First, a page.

Skip to content
Starts With A Bang

SpaceX’s Falcon Heavy Launch Brings Humanity One Giant Leap Closer To Mars

If you want to go where no one has gone before, you have to make the investment. Here’s what last week’s launch means.

If you want to send humans to Mars, and have them stay there for more than a couple of weeks, there are a number of challenges to overcome. You have to first land, successfully, a slew of equipment on the martian surface. You have to have that equipment self-assemble to create a shielded habitat, protecting any humans from the harsh radiation, dust storms, and extreme temperatures that pervade Mars. And you have to have enough of it so that when the humans arrive, they have the 6–18 months of supplies necessary to sustain them until they can make a return trip. An endeavor like this was previously estimated to cost $50–150 billion: a prohibitive number for getting to Mars with NASA’s current budget. But with the first successful SpaceX Falcon Heavy launch, sending humans to Mars might just become a reality.

An illustration of what a human colony on Mars might look like, even if done on the cheap. With the advent of the Falcon Heavy’s success, this could potentially be done more cheaply than ever thought possible before. Image credit: Mars One (rendering).

Since the 1980s, after the retirement of the Saturn V rocket and the beginning of the Space Shuttle era, one of the biggest challenges for Earth’s space program has been to send large payloads long distances. The situation becomes even more dire when we consider what it takes to land on the surface of another world; there’s a big technical leap from sending a satellite into orbit around a world and safely landing a spacecraft on a planet’s surface. While multi-ton satellites around Mars and off into deep space are commonplace, like Mars Reconnaissance Orbiter, Rosetta and Juno, we’ve never even landed a one-ton payload on Mars or a world beyond it. The Curiosity rover holds the record, and spectacular as it is, there’s no way a crewed mission could work with the same level of technology.

A Curiosity self-portrait from 2015. This rover is the heaviest payload ever landed on the surface of Mars, and even at that, it comes in at less than 1 ton. The Falcon Heavy raises the potential for what we can do tremendously. Image credit: NASA/JPL-Caltech/MSSS.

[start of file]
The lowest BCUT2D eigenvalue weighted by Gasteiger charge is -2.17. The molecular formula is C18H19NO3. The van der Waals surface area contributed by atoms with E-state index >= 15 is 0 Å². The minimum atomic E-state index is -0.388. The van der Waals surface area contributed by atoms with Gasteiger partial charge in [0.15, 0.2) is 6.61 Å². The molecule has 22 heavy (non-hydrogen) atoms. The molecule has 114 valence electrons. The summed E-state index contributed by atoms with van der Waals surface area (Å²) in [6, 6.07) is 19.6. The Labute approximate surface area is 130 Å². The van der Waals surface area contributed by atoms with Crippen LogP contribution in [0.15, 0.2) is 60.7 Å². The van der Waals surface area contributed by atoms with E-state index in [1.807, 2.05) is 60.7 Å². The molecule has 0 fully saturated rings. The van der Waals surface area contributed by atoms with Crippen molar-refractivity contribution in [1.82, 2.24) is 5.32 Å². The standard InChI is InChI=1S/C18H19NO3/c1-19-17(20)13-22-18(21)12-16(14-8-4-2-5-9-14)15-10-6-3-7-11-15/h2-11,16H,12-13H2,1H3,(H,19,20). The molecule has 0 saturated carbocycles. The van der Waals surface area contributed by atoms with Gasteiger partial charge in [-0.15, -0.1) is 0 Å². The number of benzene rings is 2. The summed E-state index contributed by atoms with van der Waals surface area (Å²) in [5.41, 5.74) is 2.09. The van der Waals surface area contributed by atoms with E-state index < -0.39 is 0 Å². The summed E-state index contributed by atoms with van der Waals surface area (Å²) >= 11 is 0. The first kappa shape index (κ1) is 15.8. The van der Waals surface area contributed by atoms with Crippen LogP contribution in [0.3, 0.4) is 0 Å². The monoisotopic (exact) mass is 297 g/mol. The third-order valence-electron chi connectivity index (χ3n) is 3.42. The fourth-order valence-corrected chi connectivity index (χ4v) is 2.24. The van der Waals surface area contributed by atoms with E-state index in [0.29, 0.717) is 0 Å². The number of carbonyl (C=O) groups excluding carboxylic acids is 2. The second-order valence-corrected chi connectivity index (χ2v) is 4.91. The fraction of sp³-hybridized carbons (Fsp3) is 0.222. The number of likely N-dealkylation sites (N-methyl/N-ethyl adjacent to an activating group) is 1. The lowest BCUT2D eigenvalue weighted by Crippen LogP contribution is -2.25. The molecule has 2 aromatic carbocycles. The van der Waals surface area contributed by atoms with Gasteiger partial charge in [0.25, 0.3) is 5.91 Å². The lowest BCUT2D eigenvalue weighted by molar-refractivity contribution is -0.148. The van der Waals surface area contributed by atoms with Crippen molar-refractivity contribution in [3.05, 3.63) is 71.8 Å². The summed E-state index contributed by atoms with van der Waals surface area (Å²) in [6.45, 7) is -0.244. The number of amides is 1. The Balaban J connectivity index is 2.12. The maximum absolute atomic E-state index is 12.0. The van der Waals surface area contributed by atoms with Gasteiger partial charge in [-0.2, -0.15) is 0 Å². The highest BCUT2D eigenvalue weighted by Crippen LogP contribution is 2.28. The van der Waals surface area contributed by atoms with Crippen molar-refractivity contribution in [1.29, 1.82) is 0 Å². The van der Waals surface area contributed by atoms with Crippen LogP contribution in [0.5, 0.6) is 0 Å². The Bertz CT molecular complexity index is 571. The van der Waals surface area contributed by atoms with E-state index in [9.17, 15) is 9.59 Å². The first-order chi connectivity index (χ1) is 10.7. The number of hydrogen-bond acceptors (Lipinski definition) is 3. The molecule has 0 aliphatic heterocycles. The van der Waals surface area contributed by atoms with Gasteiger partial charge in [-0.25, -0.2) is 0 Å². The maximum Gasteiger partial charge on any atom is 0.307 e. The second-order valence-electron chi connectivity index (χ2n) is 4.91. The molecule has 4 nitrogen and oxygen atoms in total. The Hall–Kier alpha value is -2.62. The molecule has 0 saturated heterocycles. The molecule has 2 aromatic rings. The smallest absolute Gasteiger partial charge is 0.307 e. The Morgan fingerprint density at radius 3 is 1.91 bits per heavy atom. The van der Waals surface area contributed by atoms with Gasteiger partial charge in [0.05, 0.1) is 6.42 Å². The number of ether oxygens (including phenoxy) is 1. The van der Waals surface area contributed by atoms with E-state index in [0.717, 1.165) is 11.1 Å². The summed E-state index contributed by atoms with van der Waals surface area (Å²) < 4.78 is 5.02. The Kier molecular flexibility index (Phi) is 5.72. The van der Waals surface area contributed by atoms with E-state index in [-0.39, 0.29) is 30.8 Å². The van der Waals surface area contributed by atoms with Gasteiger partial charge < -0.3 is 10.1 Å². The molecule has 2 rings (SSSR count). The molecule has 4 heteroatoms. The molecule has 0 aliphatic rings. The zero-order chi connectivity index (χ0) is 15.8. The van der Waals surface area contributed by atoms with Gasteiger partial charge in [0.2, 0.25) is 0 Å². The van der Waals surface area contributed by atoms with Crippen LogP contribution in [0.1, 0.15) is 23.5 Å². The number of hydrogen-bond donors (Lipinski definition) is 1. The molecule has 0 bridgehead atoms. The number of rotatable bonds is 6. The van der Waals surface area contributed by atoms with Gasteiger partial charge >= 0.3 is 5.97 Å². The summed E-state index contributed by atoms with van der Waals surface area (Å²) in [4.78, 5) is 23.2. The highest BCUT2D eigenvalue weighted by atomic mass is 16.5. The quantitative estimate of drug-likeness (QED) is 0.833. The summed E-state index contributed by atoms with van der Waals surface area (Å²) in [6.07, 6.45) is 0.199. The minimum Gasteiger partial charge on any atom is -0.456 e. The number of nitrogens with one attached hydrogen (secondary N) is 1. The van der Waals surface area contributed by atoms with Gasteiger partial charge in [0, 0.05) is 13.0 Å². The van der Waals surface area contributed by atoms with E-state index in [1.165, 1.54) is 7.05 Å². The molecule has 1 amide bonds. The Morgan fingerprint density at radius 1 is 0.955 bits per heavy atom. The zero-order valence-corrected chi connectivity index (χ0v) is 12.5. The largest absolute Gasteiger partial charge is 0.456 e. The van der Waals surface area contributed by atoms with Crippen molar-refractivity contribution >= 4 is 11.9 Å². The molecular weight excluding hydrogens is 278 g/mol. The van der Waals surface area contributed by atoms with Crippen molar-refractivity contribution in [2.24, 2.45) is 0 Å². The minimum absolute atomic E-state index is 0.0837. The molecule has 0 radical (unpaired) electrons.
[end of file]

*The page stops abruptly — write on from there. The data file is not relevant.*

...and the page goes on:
But this is where the dream of commercial spaceflight comes in. When we were launching Saturn V rockets, they were 3-stage behemoths. At 110 meters tall and weighing 3 million kilograms, the vehicle that brought humanity to the Moon was capable of taking up to 48,600 kg of mass beyond the gravitational bonds of Earth. But the cost of a single Saturn V launch was exorbitant: $1.16 billion per launch, with no reusable parts. The best commercial heavy lift vehicle, the 2-stage Falcon Heavy, is somewhat less impressive by comparison. It’s smaller (70 meters tall), lighter (half the mass of the Saturn V), and can only carry about a third as much mass: a payload of 16,800 kg.

The Falcon Heavy is now the world’s most powerful rocket, capable of delivering a heavier payload to low-Earth-orbit, geosynchronous orbit, or beyond the gravitational pull of Earth entirely than any other launch vehicle. Only the Saturn V moon rocket, last flown in 1973, delivered more payload to orbit than Falcon Heavy. Image credit: SpaceX.

However, the commercial Falcon Heavy has a huge advantage: cost. Instead of the $1,160,000,000 per launch of the Saturn V, a single Falcon Heavy launch costs a mere $90,000,000. With its engines built out of three Falcon 9 cores stitched together, it will be relatively easy to mass produce. And price-wise, that’s 7.8% the cost of a Saturn V launch; in other words, you can launch 13 Falcon Heavy rockets for the price of one Saturn V.

The first-stage separation of the Apollo 11 rocket. The multi-stage design allowed the Saturn V rocket to reach escape velocity, if desired, with its final stage. For a tiny fraction of the cost, three Falcon Heavy rockets could carry exactly the same payload to the same destination, with the majority of the spacecraft recoverable for reuse in the future. Image credit: NASA.